Amazingly, House Bill 2097 that threatens the endangered status of wolves in Washington state is still alive in the state Senate. It’s passed the full House and is now up for a second reading before the full Senate.
Even if you’ve already written, now is the time to call your state senator (type your address in here) and let him or her know that you oppose this bill. Leave a message tonight (Sunday) so they get it in the morning, or call first thing Monday before they vote.
While you’re on the phone, ask them to vote FOR HB 1026, which is also up for a Senate vote. It would prohibit a city or county from prohibiting the possession of a dog based upon its breed, imposing requirements specific to possession of a dog based upon its breed, or declaring a dog dangerous or potentially dangerous based upon its breed unless certain conditions are met.
Photo credit: Jo-Anne McArthur / We Animals
A bill by Washington Rep. Joel Kretz, R-Wauconda, that asks the state to revisit whether wolves are endangered in Washington has passed the state house and is moving through the Senate, on track to pass.
H.B. 2097 calls for the Department of Fish and Wildlife—which has overseen the killing of wolves on behalf of Washington ranchers whose cattle graze on state land—to determine whether wolves are no longer endangered either statewide or in parts of Washington.
It also calls for more resources to implement nonlethal deterrents to wolf-livestock management, which would be a relief given that a former Washington State University wolf expert said he thought such deterrents were not being implemented properly.
A better solution would be for ranchers to stop grazing their livestock on public land. Barring that, if they do raise their cattle on public land, they could accept the risk that a small percentage might be lost to wolves. The state’s ratio of cattle to wolves is about 1 million to 120, according to the Center for Biological Diversity. Yet 20% of the wolves have been killed, most of them for a single rancher.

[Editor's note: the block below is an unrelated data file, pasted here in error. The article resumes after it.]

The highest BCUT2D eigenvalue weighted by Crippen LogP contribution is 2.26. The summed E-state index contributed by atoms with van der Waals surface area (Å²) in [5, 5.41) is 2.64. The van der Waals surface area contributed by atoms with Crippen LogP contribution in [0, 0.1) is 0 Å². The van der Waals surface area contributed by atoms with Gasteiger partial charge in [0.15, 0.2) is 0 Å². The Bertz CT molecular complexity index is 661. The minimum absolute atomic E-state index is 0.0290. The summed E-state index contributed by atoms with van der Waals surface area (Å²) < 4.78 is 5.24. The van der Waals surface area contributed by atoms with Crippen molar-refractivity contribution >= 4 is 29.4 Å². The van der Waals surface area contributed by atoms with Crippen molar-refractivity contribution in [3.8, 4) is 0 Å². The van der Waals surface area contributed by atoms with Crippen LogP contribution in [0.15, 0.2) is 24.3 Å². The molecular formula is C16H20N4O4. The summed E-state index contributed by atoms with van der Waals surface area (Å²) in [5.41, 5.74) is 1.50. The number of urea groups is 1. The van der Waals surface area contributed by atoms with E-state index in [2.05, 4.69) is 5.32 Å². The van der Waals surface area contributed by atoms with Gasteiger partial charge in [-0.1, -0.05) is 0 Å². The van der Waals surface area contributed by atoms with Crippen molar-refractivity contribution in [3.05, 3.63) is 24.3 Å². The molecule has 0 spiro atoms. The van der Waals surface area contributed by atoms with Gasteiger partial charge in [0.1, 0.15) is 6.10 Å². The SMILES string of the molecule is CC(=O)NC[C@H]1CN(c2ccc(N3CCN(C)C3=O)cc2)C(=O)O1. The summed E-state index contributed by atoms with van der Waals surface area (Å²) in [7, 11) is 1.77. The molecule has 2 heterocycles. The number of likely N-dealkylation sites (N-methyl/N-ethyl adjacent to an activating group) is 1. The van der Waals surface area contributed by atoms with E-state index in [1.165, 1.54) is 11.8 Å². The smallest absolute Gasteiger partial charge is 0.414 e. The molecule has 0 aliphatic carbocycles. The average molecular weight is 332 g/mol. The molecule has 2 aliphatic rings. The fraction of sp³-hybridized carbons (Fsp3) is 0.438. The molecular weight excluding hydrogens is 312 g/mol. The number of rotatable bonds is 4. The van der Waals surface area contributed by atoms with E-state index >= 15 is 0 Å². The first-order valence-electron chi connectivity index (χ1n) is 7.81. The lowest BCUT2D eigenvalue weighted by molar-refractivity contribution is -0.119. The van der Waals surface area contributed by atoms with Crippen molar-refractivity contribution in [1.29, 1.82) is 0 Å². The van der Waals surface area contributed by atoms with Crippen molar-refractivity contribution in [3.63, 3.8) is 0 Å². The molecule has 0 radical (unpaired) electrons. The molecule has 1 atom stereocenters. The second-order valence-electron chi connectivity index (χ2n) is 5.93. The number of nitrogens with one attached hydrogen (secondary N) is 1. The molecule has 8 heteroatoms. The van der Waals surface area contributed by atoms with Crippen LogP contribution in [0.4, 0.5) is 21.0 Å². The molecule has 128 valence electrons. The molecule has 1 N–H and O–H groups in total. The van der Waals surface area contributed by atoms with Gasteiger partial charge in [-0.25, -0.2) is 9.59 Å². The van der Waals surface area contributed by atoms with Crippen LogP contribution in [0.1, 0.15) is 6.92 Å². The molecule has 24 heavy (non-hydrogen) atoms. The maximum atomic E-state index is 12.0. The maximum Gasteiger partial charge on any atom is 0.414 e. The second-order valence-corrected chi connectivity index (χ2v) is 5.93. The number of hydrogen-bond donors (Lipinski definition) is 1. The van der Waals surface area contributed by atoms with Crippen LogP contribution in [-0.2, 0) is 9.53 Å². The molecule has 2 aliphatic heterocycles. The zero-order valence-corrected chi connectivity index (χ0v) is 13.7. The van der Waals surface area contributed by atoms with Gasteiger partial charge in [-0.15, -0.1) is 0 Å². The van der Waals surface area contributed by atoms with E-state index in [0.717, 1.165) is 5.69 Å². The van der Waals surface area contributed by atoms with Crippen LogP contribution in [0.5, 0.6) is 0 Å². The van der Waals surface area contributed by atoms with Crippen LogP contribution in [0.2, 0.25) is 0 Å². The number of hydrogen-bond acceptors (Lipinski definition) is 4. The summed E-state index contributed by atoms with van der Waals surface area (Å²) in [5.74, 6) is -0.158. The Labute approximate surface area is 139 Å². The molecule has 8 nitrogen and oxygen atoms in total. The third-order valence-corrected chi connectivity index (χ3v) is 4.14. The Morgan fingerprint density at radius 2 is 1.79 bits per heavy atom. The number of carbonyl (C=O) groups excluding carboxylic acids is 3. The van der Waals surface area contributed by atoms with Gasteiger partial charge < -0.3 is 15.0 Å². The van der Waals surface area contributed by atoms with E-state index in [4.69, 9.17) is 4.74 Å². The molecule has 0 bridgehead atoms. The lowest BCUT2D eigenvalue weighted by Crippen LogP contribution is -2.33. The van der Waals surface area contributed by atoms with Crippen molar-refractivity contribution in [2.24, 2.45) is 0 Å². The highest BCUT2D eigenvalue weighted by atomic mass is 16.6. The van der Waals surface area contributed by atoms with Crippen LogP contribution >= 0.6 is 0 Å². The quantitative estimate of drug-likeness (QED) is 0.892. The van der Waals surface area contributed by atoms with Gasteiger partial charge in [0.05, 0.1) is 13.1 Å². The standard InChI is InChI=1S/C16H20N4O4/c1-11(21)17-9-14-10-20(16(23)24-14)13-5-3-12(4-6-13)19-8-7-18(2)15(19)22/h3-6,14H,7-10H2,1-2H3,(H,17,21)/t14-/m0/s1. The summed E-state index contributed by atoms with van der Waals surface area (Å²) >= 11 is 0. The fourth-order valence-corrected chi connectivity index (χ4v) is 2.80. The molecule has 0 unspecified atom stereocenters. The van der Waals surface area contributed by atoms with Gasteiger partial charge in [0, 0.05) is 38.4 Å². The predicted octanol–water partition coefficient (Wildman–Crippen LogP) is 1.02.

The center calls for wildlife officials to “follow the science by ramping up nonlethal measures, opening their decisions to scientific peer review and public comment and do more to protect our endangered wolves, which after all is the agency’s mission.”
H.B. 2097 gets it half right. Asking an agency that’s acted on behalf of ranchers to decide whether to delist the wolves as endangered is the other half, and the reason to kill the bill.
Please contact your Washington state legislators (find them here) and ask them not to pass this bill.
If you have time to write more, here are talking points:
THANKS for you help in stopping the zoos from getting more of our tax dollars which they will use to confine and breed/capture wild animals.
The PRIVATE Woodland Park Zoo has its hand out for more taxpayer welfare in the upcoming King County Parks Levy.
Please urge the King County Council to remove the zoo from getting more tax dollars in the parks levy – money that should go to our beloved PUBLIC parks.
Woodland Park Zoo has already received more than $51 million dollars from King County taxpayers since 2008. In addition, Seattle taxpayers (who are also King County taxpayers) have forked over $133 million dollars to the zoo since 2002. The zoo also benefits from rent-free use of the valuable land on which it sits, rent-free buildings, and free ownership of its inventory: the animals.
It’s time for the PRIVATE zoo to be self-sustaining. Woodland Park Zoo’s gate attendance has declined over the past decade. The public is not supporting the caging and suffering of wild animals as they once did so it’s time to STOP financially supporting the Zoo.
Dear County Council,